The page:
Other sectors are running well below average as the Greenland Sea, the Barents Sea, and the Hudson Bay. Particularly, in sharp contrast with other sectors, sea ice is extraordinarily low in the Hudson Bay which remained unusually ice-free through November. Generally, Hudson Bay starts freezing up by early November, and the northern part of the basin is typically entirely iced over by the end of the month.


Only the far north of the Hudson Bay has frozen over at the end of November 2021. The rest of the bay is almost completely ice-free except for a long, narrow band of ice along the western coastline. The NSIDC reports that this is the second-lowest sea ice extent in Hudson Bay at this time of the year, above only 2010.

The map below reports in detail the sea ice extent on November 30th thanks to the Multisensor Analyzed Sea Ice extent products of the NSIDC.



To try to understand the causes at the base of such anomalies, we have to analyze the weather patterns of October as well. The Northern Hemisphere anomaly pattern in October was characterized by regional contrasts in the Arctic, primarily controlled by the dominant jet stream configuration.

The Arctic Ocean was generally characterized by low temperatures.
Eastern Siberia and part of Alaska were much colder than average with anomalies around -10°C in some areas. In contrast, western Siberia and in particular most of Canada were relatively warm.

A huge area between Ellesmere Island, Baffin Island, Resolute, Victoria Island and Iqaluit were much warmer than normal. This is very close to the so-called Last Ice Area where the oldest sea-ice of the Arctic still survive


The Last Ice Area refers to the predicted summer sea-ice extent projected to the year 2040 and beyond. In the Last Ice Area, ice is the thickest and the oldest in the Arctic, mainly because ice circulation tends to keep it pressed against the northern coasts of Ellesmere Island and Greenland.

The oldest sea-ice which lasted for more than 4 years, represents today only a miserable part of the total ice. In 1985 the > 4 years old sea-ice represented 35% of all the Arctic ice-pack. On the contrary, the youngest ice with less than 1 year of age, represent the majority of the ice-pack today. It covers an area of about 3.1 million square kilometers (1.2 million square miles), 70% of the total sea-ice area


Temperature patterns in the Arctic, already in October, generally led to a quick recover of sea ice after the summer minimum, and the 2021 situation was definitely much more positive then in October last year.

But around the Last Ice Area the situation was inverted.
The very warm conditions led to the melting of a lot of snow, warmed the ground and in particular the marine surface which has a much lower albedo. A textbook combination of positive feedback effects.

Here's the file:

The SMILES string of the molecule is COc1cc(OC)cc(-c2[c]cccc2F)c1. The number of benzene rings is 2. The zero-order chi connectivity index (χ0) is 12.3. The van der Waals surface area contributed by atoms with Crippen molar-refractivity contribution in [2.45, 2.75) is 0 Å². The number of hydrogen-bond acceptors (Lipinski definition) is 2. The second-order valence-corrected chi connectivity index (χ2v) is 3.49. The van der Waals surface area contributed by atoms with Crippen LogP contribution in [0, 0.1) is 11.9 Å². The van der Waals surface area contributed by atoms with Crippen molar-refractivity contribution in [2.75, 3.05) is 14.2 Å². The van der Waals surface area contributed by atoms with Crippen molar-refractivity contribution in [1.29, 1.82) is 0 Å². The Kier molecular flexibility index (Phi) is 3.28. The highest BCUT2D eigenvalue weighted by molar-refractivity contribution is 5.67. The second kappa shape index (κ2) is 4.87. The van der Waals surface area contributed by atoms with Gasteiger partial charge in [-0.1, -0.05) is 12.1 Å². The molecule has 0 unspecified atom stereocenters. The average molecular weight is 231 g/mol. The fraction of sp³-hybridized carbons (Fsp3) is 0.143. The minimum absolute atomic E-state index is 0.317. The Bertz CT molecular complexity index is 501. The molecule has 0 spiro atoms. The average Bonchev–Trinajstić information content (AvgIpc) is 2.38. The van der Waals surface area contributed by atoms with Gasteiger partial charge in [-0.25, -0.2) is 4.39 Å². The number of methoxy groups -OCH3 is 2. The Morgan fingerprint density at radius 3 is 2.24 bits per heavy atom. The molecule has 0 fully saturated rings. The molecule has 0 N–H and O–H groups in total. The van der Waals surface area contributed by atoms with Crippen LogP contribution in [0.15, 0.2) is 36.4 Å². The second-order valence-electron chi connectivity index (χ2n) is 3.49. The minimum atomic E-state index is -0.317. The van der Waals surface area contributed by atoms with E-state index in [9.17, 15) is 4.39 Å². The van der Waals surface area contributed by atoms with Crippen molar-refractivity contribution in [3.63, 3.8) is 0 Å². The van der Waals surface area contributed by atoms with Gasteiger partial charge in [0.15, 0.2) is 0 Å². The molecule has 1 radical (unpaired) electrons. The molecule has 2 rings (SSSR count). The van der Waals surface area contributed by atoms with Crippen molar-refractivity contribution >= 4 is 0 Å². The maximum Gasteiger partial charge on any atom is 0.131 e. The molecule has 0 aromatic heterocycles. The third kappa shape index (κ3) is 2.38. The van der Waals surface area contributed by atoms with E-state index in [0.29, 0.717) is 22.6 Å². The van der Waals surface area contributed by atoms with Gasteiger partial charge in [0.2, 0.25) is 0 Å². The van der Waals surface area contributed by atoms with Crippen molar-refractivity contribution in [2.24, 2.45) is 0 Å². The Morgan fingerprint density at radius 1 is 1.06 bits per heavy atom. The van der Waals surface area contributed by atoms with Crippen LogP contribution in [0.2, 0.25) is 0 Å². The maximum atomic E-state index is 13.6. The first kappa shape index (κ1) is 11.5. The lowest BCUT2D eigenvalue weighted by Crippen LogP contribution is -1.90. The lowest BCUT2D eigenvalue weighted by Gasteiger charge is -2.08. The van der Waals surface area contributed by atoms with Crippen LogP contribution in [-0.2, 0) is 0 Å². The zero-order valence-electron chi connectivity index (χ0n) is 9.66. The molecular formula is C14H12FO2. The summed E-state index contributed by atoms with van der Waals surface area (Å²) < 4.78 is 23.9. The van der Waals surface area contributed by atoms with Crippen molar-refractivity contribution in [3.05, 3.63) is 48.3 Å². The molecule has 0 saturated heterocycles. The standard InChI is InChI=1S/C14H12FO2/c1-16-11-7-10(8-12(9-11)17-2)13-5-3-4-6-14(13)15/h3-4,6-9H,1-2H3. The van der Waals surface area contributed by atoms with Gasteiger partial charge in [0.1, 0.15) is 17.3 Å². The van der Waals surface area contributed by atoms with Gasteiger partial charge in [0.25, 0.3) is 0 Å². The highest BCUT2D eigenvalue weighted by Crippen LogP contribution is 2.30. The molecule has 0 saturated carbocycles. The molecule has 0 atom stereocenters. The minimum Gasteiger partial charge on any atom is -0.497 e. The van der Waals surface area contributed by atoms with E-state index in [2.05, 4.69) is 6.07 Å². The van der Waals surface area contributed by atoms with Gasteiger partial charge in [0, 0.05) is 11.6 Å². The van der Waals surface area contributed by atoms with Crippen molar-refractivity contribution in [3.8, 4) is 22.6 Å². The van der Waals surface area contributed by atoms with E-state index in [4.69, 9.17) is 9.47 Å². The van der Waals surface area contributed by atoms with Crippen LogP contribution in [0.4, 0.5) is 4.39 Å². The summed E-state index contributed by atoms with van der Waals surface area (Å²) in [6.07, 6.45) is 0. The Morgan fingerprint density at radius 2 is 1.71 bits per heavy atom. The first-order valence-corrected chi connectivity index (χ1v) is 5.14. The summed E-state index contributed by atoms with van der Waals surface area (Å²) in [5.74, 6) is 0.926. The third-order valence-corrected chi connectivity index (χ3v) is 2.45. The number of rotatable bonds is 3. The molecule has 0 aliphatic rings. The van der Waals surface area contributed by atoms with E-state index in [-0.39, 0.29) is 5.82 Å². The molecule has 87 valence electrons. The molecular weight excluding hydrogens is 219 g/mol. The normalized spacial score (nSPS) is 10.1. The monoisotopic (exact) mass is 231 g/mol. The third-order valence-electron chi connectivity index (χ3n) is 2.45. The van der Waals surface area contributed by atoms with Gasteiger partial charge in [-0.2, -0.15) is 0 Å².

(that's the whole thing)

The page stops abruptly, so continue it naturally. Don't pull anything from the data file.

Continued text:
In the image below, diagrams show Arctic sea ice extent and concentration 28 October 2020 (left) and 2021 (right), according to the Japan Aerospace Exploration Agency (JAXA). The lack of ice is also clearly visible compared to 2020, which instead saw generally much lower sea ice extent than in 2021.


The same Arctic Air Temperature pattern as October was in place throughout November as you can easily see from the map below showing the departure from average air temperature (in degrees Celsius) in the Arctic at the 925 hPa level (source NSIDC).

This temperature pattern was mainly caused by a widespread low pressure over the Atlantic side of the Arctic, combined with a high in the Beaufort Sea. A strong low pressure over Alaska then led to a circulation pattern east of the Bering Strait that brought in cold air from the north. This circulation pattern is favorable for ice growth and may explain the observed positive anomaly.


The essence of the speech, in the end, is that the current condition of sea ice is the best in the last 8 years and in line with the normal trend of the years 2000-2010. To find a year with significantly more sea ice you have to go back in time to 2008

What has just been said is well expressed in the image below edited by Zachary Labe, source ads-nipr


The extent of sea ice in the Arctic has important implications for global climate and weather, both in North America and Europe. In particular, for example, it has recently been seen that decreasing sea ice in the Arctic has strong impacts on precipitation in northern Europe.

The sequence of 6 consecutive wet summers from 2007 to 2012 was extraordinary, although none of these individual events were unprecedented in historical records.
Scientist in a dedicated paper published on the Journal Environmental Research letters > state that observed wet summer months in northern Europe tend to occur when the jet stream is displaced to the south of its climatological position. In their simulation, Arctic sea ice loss induces a southward shift of the summer jet stream over Europe and increased northern European precipitation.


In the image above, Summer precipitation anomalies (% from 1981 to 2010 average) averaged over northern Europe. The inset map shows the precipitation anomalies in the period 2007–2012 relative to the period 1979–2006. (b) Time-series of summer precipitation anomalies (% from 1981 to 2010 average) for England and Wales. The black curves show 5-year running means.

It will definitely be intriguing to watch the evolution of sea ice extent over the coming weeks and months, particularly at a time when global warming is traveling at a rapid pace. At the moment, the Arctic continues to increase its sea ice extent at a steady pace, and if this trend continues in the coming months, there may be important repercussions for next spring’s synoptic and meteorological conditions.